Hemi Pokere always felt like he was cheating before he upped his skills in te reo Maori.
During more than a dozen years working in mental health, he was often called on to respond when te reo was being spoken.
“I felt inferior, like I was cheating. It'd just about bring tears to your eyes. I knew just enough to get through.”
Now 68, Mr Pokere is overcoming a lifetime of embarrassment through a course specifically designed for Taranaki kaumatua.
Pokaitahi Taiahoaho, run by Te Reo o Taranaki in conjunction with Witt, aims to strengthen kaumatua in their cultural roles.
Mr Pokere chairs the kaumatua council of Te Ati Awa Nui Tonu, made up of elders of Te Ati Awa, Ngati Mutunga, Ngati Tama and Ngati Maru.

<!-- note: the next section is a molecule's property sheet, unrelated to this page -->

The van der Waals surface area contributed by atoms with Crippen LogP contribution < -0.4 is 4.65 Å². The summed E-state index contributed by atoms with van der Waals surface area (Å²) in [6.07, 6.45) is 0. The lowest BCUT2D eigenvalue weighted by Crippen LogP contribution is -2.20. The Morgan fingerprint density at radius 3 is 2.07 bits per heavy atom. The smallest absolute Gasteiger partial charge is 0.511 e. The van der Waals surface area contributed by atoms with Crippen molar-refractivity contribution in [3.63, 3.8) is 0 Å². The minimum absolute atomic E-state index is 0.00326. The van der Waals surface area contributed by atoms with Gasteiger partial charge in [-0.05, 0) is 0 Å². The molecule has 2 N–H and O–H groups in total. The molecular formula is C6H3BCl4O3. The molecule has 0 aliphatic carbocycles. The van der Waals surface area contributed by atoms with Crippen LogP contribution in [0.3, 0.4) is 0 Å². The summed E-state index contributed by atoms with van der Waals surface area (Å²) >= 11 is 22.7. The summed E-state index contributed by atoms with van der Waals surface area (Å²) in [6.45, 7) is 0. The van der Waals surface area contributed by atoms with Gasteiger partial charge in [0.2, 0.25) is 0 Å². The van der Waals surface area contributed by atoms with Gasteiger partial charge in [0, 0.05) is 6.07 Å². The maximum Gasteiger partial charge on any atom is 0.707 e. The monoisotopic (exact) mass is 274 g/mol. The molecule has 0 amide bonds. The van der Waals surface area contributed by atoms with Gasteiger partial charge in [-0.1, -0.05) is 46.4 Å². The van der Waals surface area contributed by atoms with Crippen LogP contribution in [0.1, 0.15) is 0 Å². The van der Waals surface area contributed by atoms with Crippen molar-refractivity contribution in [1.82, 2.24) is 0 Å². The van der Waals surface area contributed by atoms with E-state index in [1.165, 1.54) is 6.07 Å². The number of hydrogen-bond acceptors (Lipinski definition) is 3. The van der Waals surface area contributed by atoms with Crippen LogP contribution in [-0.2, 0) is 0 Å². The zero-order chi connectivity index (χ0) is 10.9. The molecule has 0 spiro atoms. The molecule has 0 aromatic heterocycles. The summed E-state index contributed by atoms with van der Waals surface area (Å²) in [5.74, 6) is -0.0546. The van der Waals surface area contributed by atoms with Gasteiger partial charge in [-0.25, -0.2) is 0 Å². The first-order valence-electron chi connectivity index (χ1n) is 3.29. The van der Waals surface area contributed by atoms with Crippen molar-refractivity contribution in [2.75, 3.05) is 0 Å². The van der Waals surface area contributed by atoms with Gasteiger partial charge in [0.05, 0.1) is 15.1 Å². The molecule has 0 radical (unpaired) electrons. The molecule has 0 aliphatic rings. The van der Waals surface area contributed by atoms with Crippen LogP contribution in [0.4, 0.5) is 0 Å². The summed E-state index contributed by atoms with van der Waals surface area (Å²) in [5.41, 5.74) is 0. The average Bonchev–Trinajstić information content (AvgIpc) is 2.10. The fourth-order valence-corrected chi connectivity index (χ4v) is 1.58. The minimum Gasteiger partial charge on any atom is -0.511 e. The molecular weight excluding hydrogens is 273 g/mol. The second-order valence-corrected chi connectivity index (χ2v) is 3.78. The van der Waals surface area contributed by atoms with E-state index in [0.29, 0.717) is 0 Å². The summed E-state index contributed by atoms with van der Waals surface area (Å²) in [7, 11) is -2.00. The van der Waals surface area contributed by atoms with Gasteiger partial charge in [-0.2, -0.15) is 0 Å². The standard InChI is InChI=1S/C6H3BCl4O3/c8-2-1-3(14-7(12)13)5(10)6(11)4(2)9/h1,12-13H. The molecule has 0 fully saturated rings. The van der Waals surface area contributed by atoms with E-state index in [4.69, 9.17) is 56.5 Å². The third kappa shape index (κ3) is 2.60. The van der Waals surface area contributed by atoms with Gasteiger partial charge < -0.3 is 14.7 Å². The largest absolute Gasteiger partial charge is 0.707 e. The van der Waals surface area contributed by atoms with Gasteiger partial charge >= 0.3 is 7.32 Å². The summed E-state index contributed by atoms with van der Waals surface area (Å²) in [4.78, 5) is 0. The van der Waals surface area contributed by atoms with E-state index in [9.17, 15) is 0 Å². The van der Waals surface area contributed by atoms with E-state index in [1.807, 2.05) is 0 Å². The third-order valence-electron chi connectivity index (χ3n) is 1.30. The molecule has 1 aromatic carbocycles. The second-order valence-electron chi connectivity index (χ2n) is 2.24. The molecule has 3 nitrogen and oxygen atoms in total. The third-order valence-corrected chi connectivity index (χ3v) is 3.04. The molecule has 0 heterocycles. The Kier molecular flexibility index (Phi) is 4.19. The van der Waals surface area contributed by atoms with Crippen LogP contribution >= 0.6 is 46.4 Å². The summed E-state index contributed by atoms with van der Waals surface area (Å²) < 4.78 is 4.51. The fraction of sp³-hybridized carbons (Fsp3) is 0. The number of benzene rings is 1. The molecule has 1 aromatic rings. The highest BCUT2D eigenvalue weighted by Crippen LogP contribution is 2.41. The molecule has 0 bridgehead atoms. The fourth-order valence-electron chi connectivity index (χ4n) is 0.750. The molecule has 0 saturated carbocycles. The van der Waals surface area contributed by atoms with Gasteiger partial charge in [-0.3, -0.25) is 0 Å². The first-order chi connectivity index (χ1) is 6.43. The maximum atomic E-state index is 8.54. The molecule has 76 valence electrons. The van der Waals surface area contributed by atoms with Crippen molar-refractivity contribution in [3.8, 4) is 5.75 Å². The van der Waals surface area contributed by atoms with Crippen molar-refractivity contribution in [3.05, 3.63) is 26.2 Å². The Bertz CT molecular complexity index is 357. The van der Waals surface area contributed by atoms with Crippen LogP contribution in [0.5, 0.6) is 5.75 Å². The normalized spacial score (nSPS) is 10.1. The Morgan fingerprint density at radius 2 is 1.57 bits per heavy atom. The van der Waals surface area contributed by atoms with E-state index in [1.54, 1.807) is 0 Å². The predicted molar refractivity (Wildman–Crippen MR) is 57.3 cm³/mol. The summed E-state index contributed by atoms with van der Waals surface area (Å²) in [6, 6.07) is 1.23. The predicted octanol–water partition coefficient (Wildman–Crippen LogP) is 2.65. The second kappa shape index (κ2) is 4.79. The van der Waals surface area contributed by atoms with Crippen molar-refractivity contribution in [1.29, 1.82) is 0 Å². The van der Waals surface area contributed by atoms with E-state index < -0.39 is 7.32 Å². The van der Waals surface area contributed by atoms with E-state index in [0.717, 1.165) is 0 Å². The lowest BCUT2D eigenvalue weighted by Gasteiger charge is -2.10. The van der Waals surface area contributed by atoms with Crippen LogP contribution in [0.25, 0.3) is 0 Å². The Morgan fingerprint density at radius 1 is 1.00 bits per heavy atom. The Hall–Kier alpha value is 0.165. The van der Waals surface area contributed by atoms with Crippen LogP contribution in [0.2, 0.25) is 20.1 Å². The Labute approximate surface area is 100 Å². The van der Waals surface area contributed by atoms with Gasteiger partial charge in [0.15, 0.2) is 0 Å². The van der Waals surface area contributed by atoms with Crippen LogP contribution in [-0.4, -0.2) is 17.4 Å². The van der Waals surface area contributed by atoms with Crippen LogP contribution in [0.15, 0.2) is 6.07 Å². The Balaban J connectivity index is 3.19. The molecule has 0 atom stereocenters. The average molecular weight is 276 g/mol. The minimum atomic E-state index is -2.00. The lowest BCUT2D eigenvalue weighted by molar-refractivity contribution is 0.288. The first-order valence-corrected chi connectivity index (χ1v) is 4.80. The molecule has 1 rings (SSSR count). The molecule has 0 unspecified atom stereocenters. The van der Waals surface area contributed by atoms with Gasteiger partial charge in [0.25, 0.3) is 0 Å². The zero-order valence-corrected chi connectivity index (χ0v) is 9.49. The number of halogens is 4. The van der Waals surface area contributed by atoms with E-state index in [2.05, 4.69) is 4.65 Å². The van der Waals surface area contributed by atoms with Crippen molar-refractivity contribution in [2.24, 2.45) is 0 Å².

It provides advice, recommendations and feedback to a wide range of bodies, from local councils to Grey Power, schools to Government departments.
Mr Pokere spoke te reo as a child. From the age of 3 he lived in Oeo with his grandmother, who spoke no English.
But at age 7 his father died, and young Hemi Pokere moved to New Plymouth with his mother.
“She wanted me to get an education, so she changed to English. My reo just fell away. I had a new language to learn.”
Unlike his parents' generation, he was not strapped for speaking Maori at Moturoa School, but he was told off and made to stand in the corner.
At Wesley College in Pukekohe, Hemi Pokere was embarrassed that people from other cultures such as Tongan and Japanese students could speak their own language, but most of the Maori boys could not.
He says Pokaitahi Taiahoaho has hugely increased his confidence in heading the kaumatua council - and in use of te reo generally.
“It's fulfilled me. It's like a blessing - it's got rid of the cheating feeling. I'm not taking short cuts now."
- © Fairfax NZ News
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